David Gulacsy and his wife have a busy household, Sara’s the oldest. And then twins Evan and William.
David Gulacsy said, “The twin boys was a big deal because it was like how are we going to handle twins?”
As they grew the twins began to do things out of the ordinary, hoarding their toys and throwing food. So, David and his wife took them for an evaluation.
Gulacsy said, “And immediately when we went there, it was like black and white to them. It was, yep, your kids are both on the spectrum. Your emotions are everywhere. It’s hard. It was very tough.”
But the Gulacsy’s were committed to finding help for their family. David found a therapist who practiced applied behavior analysis or ABA. It’s a structured intervention that helps kids learn new behaviors and skills by repetition.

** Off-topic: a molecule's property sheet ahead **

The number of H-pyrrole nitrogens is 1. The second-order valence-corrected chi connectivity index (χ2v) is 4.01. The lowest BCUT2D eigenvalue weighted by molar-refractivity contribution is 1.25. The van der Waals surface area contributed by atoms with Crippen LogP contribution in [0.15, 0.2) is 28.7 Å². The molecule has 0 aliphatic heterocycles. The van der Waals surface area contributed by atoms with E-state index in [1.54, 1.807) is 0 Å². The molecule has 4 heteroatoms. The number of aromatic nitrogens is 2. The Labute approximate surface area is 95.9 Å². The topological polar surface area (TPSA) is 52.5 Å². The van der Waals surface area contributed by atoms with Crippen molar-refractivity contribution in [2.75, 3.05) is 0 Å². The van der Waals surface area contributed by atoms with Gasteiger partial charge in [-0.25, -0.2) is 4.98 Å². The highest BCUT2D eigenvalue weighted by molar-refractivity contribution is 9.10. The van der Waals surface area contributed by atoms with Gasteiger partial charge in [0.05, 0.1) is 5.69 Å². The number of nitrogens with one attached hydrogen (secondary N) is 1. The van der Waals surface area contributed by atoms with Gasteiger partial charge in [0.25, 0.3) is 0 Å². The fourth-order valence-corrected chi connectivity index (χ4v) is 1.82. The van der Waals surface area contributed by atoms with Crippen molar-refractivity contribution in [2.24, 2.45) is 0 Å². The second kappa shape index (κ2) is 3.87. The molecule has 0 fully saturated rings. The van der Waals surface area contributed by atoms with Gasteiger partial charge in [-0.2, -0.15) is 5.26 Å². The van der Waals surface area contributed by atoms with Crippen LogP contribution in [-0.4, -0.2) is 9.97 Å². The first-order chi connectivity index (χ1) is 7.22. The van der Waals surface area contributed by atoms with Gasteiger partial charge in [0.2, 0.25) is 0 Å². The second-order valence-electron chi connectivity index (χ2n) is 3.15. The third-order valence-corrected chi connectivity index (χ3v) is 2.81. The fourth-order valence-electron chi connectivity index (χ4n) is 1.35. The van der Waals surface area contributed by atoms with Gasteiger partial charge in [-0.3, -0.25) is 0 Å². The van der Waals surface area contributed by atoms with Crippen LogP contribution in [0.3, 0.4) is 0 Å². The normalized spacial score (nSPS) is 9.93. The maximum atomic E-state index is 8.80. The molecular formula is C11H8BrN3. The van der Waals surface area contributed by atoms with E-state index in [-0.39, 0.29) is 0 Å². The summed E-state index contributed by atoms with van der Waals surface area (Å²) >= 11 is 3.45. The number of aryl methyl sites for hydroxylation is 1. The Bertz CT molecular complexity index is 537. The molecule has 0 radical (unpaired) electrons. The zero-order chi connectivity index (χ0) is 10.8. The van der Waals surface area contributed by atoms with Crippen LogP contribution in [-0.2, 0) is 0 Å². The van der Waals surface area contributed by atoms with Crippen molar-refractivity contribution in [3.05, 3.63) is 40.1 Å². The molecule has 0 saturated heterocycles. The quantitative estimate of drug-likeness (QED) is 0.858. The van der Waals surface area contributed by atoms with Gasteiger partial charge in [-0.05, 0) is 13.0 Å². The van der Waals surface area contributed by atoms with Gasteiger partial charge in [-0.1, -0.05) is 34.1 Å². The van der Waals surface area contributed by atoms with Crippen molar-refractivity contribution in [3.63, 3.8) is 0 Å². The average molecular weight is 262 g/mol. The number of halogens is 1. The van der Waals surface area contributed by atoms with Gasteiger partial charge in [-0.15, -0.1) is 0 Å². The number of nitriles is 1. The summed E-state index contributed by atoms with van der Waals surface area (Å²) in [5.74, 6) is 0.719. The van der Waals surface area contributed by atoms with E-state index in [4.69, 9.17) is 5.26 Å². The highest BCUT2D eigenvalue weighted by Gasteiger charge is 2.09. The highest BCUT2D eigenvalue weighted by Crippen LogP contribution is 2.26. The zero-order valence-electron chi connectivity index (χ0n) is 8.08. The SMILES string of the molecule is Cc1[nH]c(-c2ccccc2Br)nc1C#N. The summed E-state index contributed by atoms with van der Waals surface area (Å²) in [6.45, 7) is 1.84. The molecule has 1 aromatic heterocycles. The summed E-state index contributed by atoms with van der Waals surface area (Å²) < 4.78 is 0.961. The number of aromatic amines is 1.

Jaslin Goicoechea, Advance Behavior & Learning board-certified Asst. Behavior Analyst said, “I think ABA provides a good step-by-step approach to teaching all of those skills that you might find overwhelming at first.”
David says ABA helped with negative behaviors. Forty-minute temper tantrums became two minutes long. And it showed outside of the home as well.
“Going to the grocery store, if I said William stop or Evan stop, they stopped. Whereas before they never would have done that,” said Gulacsy.
ABA therapy also helps the twins with skills they need for academic success. Structure that helps the Gulacsy’s put all the pieces together.
The amount of weekly therapy varies, but by some accounts, children do best when they have more than 20 hours of ABA weekly.
Insurance coverage varies.
Parents should look for therapists who are board-certified behavior analysts.
In most cases, they will have at least a master’s degree, and the letters BCBA after their names.